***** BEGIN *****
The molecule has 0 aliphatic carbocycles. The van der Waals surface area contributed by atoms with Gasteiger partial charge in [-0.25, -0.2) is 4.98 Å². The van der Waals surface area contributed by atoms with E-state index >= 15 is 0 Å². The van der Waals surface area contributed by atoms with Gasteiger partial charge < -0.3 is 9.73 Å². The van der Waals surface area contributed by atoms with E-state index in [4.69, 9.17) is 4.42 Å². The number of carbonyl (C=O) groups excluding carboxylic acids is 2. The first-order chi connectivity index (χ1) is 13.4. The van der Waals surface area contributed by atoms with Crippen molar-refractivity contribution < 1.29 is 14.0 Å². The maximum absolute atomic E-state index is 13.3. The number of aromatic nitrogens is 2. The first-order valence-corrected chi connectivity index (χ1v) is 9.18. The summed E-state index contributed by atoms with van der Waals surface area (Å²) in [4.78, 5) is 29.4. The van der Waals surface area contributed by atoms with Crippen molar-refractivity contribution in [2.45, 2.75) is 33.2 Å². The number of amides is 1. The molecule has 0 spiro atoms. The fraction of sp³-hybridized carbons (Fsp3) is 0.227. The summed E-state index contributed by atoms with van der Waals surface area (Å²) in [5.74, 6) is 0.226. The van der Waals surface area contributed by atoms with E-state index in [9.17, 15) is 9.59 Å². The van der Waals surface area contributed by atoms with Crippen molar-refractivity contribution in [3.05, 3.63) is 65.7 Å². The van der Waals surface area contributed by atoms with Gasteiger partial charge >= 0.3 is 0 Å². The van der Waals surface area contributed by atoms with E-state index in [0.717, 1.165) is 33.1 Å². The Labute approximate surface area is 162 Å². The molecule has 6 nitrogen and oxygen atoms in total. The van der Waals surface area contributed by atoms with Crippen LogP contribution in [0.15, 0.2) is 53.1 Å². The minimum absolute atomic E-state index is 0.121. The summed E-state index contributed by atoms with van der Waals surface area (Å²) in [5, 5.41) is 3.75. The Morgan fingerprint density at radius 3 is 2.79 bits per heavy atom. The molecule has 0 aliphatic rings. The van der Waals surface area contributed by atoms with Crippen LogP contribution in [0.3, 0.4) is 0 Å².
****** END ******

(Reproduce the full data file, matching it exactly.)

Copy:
The molecule has 0 aliphatic carbocycles. The van der Waals surface area contributed by atoms with Gasteiger partial charge in [-0.25, -0.2) is 4.98 Å². The van der Waals surface area contributed by atoms with E-state index >= 15 is 0 Å². The van der Waals surface area contributed by atoms with Gasteiger partial charge < -0.3 is 9.73 Å². The van der Waals surface area contributed by atoms with E-state index in [4.69, 9.17) is 4.42 Å². The number of carbonyl (C=O) groups excluding carboxylic acids is 2. The first-order chi connectivity index (χ1) is 13.4. The van der Waals surface area contributed by atoms with Crippen molar-refractivity contribution < 1.29 is 14.0 Å². The maximum absolute atomic E-state index is 13.3. The number of aromatic nitrogens is 2. The first-order valence-corrected chi connectivity index (χ1v) is 9.18. The summed E-state index contributed by atoms with van der Waals surface area (Å²) in [4.78, 5) is 29.4. The van der Waals surface area contributed by atoms with Crippen molar-refractivity contribution in [2.45, 2.75) is 33.2 Å². The number of amides is 1. The molecule has 0 spiro atoms. The fraction of sp³-hybridized carbons (Fsp3) is 0.227. The summed E-state index contributed by atoms with van der Waals surface area (Å²) in [5.74, 6) is 0.226. The van der Waals surface area contributed by atoms with E-state index in [9.17, 15) is 9.59 Å². The van der Waals surface area contributed by atoms with Crippen molar-refractivity contribution in [3.05, 3.63) is 65.7 Å². The van der Waals surface area contributed by atoms with Gasteiger partial charge >= 0.3 is 0 Å². The van der Waals surface area contributed by atoms with E-state index in [0.717, 1.165) is 33.1 Å². The Labute approximate surface area is 162 Å². The molecule has 6 nitrogen and oxygen atoms in total. The van der Waals surface area contributed by atoms with Crippen LogP contribution in [0.15, 0.2) is 53.1 Å². The minimum absolute atomic E-state index is 0.121. The summed E-state index contributed by atoms with van der Waals surface area (Å²) in [5, 5.41) is 3.75. The Morgan fingerprint density at radius 3 is 2.79 bits per heavy atom. The molecule has 0 aliphatic rings. The van der Waals surface area contributed by atoms with Crippen LogP contribution in [0.3, 0.4) is 0 Å².